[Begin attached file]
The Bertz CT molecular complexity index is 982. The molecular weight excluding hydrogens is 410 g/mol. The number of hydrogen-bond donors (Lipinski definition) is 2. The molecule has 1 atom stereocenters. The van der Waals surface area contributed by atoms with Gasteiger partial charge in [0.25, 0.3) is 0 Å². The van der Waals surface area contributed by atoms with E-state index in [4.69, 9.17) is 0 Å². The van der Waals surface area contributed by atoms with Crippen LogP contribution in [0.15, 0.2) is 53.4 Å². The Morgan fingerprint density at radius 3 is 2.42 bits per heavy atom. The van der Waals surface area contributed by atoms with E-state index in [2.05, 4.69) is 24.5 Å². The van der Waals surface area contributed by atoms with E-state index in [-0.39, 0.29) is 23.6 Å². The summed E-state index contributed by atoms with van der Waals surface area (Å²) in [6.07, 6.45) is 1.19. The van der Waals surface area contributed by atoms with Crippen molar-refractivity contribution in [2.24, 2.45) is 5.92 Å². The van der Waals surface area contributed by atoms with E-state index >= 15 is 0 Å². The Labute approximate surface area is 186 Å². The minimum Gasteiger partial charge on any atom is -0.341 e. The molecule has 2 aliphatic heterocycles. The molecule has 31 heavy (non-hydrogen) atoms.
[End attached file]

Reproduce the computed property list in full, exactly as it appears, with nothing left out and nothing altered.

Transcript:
The Bertz CT molecular complexity index is 982. The molecular weight excluding hydrogens is 410 g/mol. The number of hydrogen-bond donors (Lipinski definition) is 2. The molecule has 1 atom stereocenters. The van der Waals surface area contributed by atoms with Gasteiger partial charge in [0.25, 0.3) is 0 Å². The van der Waals surface area contributed by atoms with E-state index in [4.69, 9.17) is 0 Å². The van der Waals surface area contributed by atoms with Crippen LogP contribution in [0.15, 0.2) is 53.4 Å². The Morgan fingerprint density at radius 3 is 2.42 bits per heavy atom. The van der Waals surface area contributed by atoms with E-state index in [2.05, 4.69) is 24.5 Å². The van der Waals surface area contributed by atoms with E-state index in [-0.39, 0.29) is 23.6 Å². The summed E-state index contributed by atoms with van der Waals surface area (Å²) in [6.07, 6.45) is 1.19. The van der Waals surface area contributed by atoms with Crippen molar-refractivity contribution in [2.24, 2.45) is 5.92 Å². The van der Waals surface area contributed by atoms with E-state index >= 15 is 0 Å². The Labute approximate surface area is 186 Å². The minimum Gasteiger partial charge on any atom is -0.341 e. The molecule has 2 aliphatic heterocycles. The molecule has 31 heavy (non-hydrogen) atoms.